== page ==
“The (mayoral) forum was really cool. We got to have candidates come and have students learn about the candidates. All of our events that we do are student planned. We also planned the student registration where we got all of the eligible seniors to register to vote, everybody who is above the age of eighteen who attends Akins High School, if they wanted to be. Because our own teacher is running for District 9 council member, we work with her platform. Thing like advertisements, a video project that we’re doing. We do a lot of projects. We’re doing a project right now for Speak Up, Speak Out. We’re trying to make people more aware of student homelessness. This is really a project based and learning based course where we’re learning about real life things, real-life entities and going and trying to make it about saving the world and saving our future generations.”
“Before this class, I didn’t want to have anything to do with politics but now, because of this class, I want to be involved in politics. If you’re a politically motivated person this would be a good internship for you.”
“It was the first field trip where we went to meet the mayor. We learned about all the different policies that he was trying to get put into place for the city and we were learning about our district council members. It was really that conversation with the mayor, talking to him, seeing what he wanted to do for our city and then realizing that there are things that I wanted to do for the city. Things that I want to do to really help people and get involved. Politics is a really good way to do that.”
“The AustinCorps takes students to Austin government departments so we can get a good understanding of how the city works. By the second semester, we will choose our three favorite departments and will enter with one of them.”
“It all started with the twenty-six in the election. That’s when I started to realize our voices should be heard. At first was ‘Ugh! Politics,’ but after the twenty-six in the election, you could see how much division and damage it has caused to the American society. It starts with teenagers and younger generations because we’re starting to get to vote after we graduate, and it’s so sudden, and the older generation is just getting older and was basically the new phase of politics and I think it’s really important for us to show that. Whoever shows up to the valid is who will be in charge. ”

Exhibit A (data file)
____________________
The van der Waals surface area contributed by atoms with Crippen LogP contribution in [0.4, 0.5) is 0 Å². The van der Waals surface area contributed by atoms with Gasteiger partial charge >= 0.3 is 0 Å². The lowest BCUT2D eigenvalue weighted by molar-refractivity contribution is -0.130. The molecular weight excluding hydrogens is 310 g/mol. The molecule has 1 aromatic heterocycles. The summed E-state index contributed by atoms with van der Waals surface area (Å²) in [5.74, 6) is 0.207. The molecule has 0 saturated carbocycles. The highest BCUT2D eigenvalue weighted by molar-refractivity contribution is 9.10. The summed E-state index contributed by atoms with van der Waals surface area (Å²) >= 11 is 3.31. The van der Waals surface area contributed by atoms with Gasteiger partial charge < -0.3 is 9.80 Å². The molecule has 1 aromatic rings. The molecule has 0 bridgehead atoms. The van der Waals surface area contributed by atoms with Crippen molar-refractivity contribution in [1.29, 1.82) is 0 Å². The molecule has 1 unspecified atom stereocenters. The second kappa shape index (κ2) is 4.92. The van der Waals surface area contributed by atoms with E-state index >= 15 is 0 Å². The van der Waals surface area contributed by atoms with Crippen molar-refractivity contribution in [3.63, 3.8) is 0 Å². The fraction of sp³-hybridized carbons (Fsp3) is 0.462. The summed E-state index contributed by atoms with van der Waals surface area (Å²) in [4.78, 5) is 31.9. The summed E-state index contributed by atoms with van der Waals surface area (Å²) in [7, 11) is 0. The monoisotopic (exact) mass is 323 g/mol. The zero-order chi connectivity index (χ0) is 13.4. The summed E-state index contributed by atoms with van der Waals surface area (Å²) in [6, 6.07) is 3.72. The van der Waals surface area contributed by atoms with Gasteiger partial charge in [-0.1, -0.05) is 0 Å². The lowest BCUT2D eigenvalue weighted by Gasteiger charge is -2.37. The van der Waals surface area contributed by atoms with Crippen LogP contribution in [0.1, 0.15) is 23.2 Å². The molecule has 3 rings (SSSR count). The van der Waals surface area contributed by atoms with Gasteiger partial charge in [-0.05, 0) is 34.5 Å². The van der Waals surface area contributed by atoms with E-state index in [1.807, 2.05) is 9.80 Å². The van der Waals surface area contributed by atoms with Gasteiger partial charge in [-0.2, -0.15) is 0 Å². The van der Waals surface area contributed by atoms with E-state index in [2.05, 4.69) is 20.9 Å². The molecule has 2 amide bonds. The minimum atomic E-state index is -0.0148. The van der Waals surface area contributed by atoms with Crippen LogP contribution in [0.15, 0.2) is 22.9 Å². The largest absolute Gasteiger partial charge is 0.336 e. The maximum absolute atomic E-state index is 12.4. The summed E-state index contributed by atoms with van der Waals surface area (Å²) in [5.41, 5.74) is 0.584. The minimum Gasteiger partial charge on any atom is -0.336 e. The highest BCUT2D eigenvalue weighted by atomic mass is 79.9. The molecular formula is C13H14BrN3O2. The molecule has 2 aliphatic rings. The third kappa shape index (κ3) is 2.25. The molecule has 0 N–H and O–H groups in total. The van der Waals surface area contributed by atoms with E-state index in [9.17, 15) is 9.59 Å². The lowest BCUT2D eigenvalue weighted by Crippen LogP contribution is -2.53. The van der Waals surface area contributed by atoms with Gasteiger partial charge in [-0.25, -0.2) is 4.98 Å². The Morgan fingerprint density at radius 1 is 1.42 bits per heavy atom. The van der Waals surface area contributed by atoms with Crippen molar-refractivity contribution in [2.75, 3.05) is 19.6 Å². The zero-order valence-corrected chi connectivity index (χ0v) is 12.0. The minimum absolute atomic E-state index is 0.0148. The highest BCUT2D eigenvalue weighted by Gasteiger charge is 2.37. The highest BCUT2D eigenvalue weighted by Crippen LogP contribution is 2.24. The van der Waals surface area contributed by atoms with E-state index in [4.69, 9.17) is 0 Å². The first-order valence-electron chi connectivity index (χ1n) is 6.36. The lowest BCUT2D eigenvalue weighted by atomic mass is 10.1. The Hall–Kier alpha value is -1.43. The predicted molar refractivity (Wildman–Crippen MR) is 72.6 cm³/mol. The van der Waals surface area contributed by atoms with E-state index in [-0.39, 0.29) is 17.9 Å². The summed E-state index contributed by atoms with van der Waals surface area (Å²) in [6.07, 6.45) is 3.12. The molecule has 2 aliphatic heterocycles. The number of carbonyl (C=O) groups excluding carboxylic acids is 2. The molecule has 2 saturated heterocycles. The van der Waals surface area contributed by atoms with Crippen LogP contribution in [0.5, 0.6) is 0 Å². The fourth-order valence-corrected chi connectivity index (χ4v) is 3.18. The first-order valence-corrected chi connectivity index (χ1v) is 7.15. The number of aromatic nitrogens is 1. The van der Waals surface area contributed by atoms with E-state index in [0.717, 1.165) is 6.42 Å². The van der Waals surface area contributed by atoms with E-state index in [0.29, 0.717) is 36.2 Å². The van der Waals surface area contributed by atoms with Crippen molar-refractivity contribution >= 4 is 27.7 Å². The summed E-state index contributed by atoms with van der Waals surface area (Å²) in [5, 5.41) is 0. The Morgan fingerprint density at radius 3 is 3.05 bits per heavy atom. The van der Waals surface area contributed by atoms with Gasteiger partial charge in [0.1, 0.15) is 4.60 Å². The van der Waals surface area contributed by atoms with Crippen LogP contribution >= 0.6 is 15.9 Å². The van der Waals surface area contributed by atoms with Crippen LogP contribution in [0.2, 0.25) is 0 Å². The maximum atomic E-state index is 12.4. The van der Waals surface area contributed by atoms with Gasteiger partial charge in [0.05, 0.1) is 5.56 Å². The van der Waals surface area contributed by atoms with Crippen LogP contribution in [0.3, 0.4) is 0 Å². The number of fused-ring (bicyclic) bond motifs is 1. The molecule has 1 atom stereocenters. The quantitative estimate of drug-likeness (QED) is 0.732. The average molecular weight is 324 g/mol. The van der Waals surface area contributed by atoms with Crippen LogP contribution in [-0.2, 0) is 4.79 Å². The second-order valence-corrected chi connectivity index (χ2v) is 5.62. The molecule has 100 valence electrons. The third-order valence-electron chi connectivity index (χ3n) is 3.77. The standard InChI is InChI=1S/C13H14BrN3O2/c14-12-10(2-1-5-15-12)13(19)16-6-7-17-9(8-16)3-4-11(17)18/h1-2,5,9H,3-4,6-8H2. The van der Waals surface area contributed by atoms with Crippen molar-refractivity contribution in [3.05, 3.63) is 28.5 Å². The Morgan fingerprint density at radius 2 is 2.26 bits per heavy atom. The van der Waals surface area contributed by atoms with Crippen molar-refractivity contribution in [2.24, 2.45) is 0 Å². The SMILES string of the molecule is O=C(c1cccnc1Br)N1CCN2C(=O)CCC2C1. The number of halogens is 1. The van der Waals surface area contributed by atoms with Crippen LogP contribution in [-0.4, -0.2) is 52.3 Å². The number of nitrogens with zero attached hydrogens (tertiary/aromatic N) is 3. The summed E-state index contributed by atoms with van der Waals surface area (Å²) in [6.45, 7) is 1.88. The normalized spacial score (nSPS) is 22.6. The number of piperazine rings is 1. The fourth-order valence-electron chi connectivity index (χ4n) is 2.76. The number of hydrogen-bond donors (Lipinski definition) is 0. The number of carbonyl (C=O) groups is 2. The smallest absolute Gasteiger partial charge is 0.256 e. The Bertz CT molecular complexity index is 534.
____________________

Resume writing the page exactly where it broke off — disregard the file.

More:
“Students don’t care because they think that the system is rigged, they think that one vote isn’t going to sway anything, they think that even if they do choose, all the candidates suck so it wouldn’t even be worth it and they stop caring.” Another factor is time because they don’t feel like they have an obligation to vote so they don’t do it.
“Choose your candidates carefully. Don’t go with political parties.” For example: if you support the democratic party, but you see a Republican that has your views and does a better job than the Democratic candidates then, as (last name) said, “go for it. Political parties are like a brand name, if one of the opposition candidates are better than the other, go for that one. Try to investigate what their actual point of view is,” as stated before, don’t just analyze a favored side when the other, probably, has just as good of a reserve.
“I joined because it seemed like a good opportunity to learn about government. That’s an interest of mine.”
“I think students don’t care because it’s a hassle in their eyes to sign up to vote and to actually go vote and, I guess, they’re kind of just lazy.”
“It’s the future. The future is in their hands and if they don’t vote then the future is not in their hands. They’re giving away their power.”
“Vote Linda O’Neil, district nine, November 6!”
“AustinCorps teaches you about government. They give opportunities after high school like scholarships, retirement benefits such as medical care, dental care.”
“I think students should care politically because that’s them in every aspect of their life. For instance, if they wanted to vote on who they want in their district, the people that are going to help them are them. If they want to vote for a specific person who has the same views, that has the same specific wants as they do, they should support them.”
“AustinCorps is not only something that helps in the future, but it’s also something that helps you now. As a senior, most people turn eighteen in their senior year, that’s when you can vote and that’s when you begin to get all this knowledge to know what certain people do, such as the people in the city council, the city manager who actually does more than the mayor.”.
Jordan Wayne Carlisle:
“Because my teacher said that we need a lot more people to vote and if only people with one specific political affiliation vote then, obviously, it would benefit only that one party.”
didn’t want to vote “because this would be my first time voting and I don’t one hundred percent understand what I’m doing at this moment. I also didn’t know who to vote for because I didn’t have enough information.”